by Abby Hall
The reason ultrarunning is fascinating to me isn’t just the effort required for the grand task at hand – it’s the fickle art of managing a thousand tiny things. I used to think this fickle art could be grouped into straightforward buckets like mental, physical and tactical. But the longer I do this sport, the more I realize how intertwined each of those categories really are. Most of all, it seems like each category is destined for failure if nutrition doesn’t go well.
I’ve been running ultras for about five years now, and it seems each race has a new thing to teach me. At first, the lessons were big and fundamental, like learning how to breathe well and power hike. But it seems as I progress in my path, the lessons are more intricate. Becoming my best requires paying meticulous attention to each detail in order to execute a strong race.
The Path to Western States Endurance Run – Golden Ticket at the Canyons 100k
I signed up for the Canyons 100k at the start of April, feeling a pull to go compete in a strong field as it’s where I always learn the most. On my shakeout run in Michigan Bluff the day before the race, I felt the energy of all those who came before me. The Western States Trail! The rich history of our sport has so many deep roots here, I could trip over them if I wasn’t careful. I decided the day before the race that I’d take a Golden Ticket if I found myself in that position.
I ran a smart, strong race that weekend and took 2nd place to Beth Pascall who would go on to win the 2021 Western States 100. I knew the next nine weeks would be a crash course in prepping for the most legendary ultra in the USA, so I buckled in for the brief, but arduous ride ahead.
Practice To Fuel Like A Race Day
A pretty notable asterisk in my acceptance of this Golden Ticket was that my previous 100-mile finishes had been disasters (though each time, I was immensely proud to have still completed the task.) I’d finished the Leadville 100 twice and a key mistake both years had been improper fueling, which of course created a myriad of issues. This time around, I understood that success at the 100-mile distance would require mastering my race day nutrition.
Kara Goucher has said before, "You can't do in a race what you haven't prepared for.” So, I focused on making my training as race specific as possible. My long runs were long, often ending at the sauna to prepare for the hot canyons I’d be facing on race day, and my drawers were full of Spring Energy. On race day, I’d be eating 100 calories every 30 minutes, so that’s exactly what I did in every run longer than 60 minutes. This meant on 6-8 hour runs, I’d be consuming upwards of 1600-2000 calories.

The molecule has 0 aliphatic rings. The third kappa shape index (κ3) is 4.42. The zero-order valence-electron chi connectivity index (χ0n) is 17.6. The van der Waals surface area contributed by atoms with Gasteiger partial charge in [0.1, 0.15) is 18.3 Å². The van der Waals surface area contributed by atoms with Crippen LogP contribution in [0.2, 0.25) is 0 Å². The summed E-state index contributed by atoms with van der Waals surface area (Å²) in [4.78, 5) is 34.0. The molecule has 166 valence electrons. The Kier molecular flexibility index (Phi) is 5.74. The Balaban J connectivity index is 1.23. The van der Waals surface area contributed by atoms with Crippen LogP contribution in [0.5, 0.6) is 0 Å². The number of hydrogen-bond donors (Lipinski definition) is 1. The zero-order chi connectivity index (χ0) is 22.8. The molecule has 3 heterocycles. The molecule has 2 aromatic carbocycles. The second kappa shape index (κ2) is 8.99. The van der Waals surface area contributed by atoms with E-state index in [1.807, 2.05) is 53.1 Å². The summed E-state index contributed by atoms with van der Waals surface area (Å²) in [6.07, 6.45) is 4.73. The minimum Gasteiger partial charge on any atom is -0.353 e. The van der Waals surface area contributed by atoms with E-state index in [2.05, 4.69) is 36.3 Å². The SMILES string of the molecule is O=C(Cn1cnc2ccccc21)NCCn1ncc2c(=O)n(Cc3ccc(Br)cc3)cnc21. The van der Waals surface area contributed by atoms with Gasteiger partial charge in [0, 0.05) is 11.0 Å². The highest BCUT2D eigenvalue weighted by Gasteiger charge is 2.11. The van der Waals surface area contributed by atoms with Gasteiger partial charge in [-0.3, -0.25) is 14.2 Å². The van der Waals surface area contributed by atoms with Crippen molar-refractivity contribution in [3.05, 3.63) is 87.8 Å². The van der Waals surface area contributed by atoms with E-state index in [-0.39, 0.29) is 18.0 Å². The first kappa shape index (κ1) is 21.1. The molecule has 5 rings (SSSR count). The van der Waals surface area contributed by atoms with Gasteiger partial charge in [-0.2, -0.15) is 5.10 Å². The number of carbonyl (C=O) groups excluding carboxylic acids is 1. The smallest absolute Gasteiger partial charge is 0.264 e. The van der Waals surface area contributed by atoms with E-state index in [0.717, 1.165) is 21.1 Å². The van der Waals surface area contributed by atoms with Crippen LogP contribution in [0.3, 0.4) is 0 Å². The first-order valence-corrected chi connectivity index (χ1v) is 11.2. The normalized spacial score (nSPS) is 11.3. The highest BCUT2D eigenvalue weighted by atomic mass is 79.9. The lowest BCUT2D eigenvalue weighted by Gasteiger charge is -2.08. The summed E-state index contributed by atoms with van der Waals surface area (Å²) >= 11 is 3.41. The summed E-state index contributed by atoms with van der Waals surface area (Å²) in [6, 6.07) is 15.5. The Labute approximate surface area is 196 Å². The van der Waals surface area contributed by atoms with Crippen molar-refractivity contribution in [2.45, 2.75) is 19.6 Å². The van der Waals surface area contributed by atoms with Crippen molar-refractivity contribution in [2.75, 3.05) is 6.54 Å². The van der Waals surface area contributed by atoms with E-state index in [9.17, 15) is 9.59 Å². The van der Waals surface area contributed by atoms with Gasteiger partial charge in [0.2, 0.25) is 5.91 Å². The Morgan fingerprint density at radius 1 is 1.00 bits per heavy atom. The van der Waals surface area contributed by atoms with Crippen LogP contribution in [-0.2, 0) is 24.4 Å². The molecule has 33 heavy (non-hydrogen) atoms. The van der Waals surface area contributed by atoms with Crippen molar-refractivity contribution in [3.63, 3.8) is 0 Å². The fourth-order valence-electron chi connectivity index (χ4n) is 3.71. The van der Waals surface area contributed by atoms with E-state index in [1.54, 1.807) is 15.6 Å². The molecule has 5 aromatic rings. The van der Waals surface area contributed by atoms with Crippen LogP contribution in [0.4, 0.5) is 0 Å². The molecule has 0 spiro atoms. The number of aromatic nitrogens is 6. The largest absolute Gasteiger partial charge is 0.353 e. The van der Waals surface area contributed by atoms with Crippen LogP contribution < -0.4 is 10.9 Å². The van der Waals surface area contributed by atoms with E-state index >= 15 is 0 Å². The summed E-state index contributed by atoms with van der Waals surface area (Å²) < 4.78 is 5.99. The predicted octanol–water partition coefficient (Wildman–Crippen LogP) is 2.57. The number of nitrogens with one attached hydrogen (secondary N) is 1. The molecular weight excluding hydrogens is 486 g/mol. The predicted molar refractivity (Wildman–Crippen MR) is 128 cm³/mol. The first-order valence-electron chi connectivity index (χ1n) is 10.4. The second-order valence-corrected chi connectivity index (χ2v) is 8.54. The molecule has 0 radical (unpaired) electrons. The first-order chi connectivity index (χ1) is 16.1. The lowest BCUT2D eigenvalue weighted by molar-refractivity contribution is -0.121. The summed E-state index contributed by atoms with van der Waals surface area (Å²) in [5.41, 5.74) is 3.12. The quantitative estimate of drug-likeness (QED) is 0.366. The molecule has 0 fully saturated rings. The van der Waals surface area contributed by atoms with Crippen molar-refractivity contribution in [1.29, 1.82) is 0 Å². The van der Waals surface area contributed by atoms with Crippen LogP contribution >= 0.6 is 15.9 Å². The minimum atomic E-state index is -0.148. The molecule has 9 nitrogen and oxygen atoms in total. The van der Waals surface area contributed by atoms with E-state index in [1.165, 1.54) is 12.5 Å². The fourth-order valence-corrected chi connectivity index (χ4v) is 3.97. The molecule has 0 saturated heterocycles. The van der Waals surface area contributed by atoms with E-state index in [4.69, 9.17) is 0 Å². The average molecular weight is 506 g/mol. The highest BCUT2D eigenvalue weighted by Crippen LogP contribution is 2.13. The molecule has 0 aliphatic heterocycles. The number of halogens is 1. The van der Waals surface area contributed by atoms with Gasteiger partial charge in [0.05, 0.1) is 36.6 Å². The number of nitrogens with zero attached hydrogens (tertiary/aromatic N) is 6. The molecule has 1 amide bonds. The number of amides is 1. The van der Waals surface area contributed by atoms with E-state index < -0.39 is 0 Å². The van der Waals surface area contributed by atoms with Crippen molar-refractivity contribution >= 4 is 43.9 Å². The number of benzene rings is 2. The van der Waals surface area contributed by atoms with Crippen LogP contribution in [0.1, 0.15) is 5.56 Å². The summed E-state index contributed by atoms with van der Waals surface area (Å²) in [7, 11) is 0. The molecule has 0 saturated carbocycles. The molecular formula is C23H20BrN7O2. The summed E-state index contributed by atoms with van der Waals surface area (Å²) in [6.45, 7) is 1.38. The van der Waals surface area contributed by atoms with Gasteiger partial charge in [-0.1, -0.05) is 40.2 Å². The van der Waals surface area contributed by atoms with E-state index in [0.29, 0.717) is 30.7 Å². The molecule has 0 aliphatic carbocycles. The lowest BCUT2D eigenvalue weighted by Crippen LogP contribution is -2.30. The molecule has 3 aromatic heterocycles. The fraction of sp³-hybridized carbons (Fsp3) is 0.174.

It’s Cool to Fuel
I sorted my absurd volume of gels in my kitchen drawer by flavor, making it easy to grab what I needed for each run – Canaberry, Hill Aid, Long Haul and Awesome Sauce. On my weekend long runs, I’d park my truck somewhere where it could serve as my own little aid station, adding in Coca-Cola, cold-soaked ramen, Oreo-style cookies and Wolfpack into the mix.
I trained my legs to handle the miles and I trained my gut to handle the calories. I repeated my little training mantra, it’s COOL TO FUEL! There was no scenario in which I’d decline calories. By having more than enough gels in my special little fuel drawer at home, I was never stingy about taking another with just a few miles to go, or taking one in between the run and the sauna. Like clockwork, every 30 minutes of a run, my mind and body learned it was time to eat.
All too often in the ultrarunning world, I’m shocked at how few calories folks will consume in training. Most athletes understand the importance of eating the rest of the day, but it doesn’t take much browsing on Strava to find activity descriptions that read something like, “Long run, ate 1 gel, felt super wrecked by the end.”
I used to only bring proper calories for race day, leaving my training day calories to just a gel or two on long runs. It’s simple math that our bodies need to replace what they’re spending to carry us these long distances. It’s not a sign of weakness to eat more during your run; it’s a sign of respect. Training merits proper fueling just like race day does. I recover faster and feel stronger in training and on race day as a result.
Race day came and I was excited to bring my training and meticulous preparation to the big stage. My goal was to run a tactical race from behind, rooted in consistent fueling and heat management, and to steadily move up in the field all day. On race day, I went out too conservatively and found myself in no-person’s land. By the time the heat of the day had set in, I didn’t have the legs to make the moves in the field I hoped I could.
I’m a big believer in self-responsibility – I’ve had as many bad races as I have good ones. Taking responsibility for the execution of my races allows me to feel like I have the power to become better – that it’s not just the winds of chance fatefully deciding for me. There are parts of my race that went well and parts to learn from.
What Went Right
Nutrition was a key part of what went right for me at Western States. I ate 100 calories of Spring gel every 30 minutes for 22 hours and 11 minutes, and took 14th place in a legendary field of women.
Stomaching steady, balanced nutrition during my training and racing is a skill I feel confident in for my races moving forward. And in a sport where there’s so many details to learn and manage, that feels like a good one to have worked through. It’s cool to fuel, and it’s cool to stick with it, try big things and improve at the process. That’s why we do this thing, after all.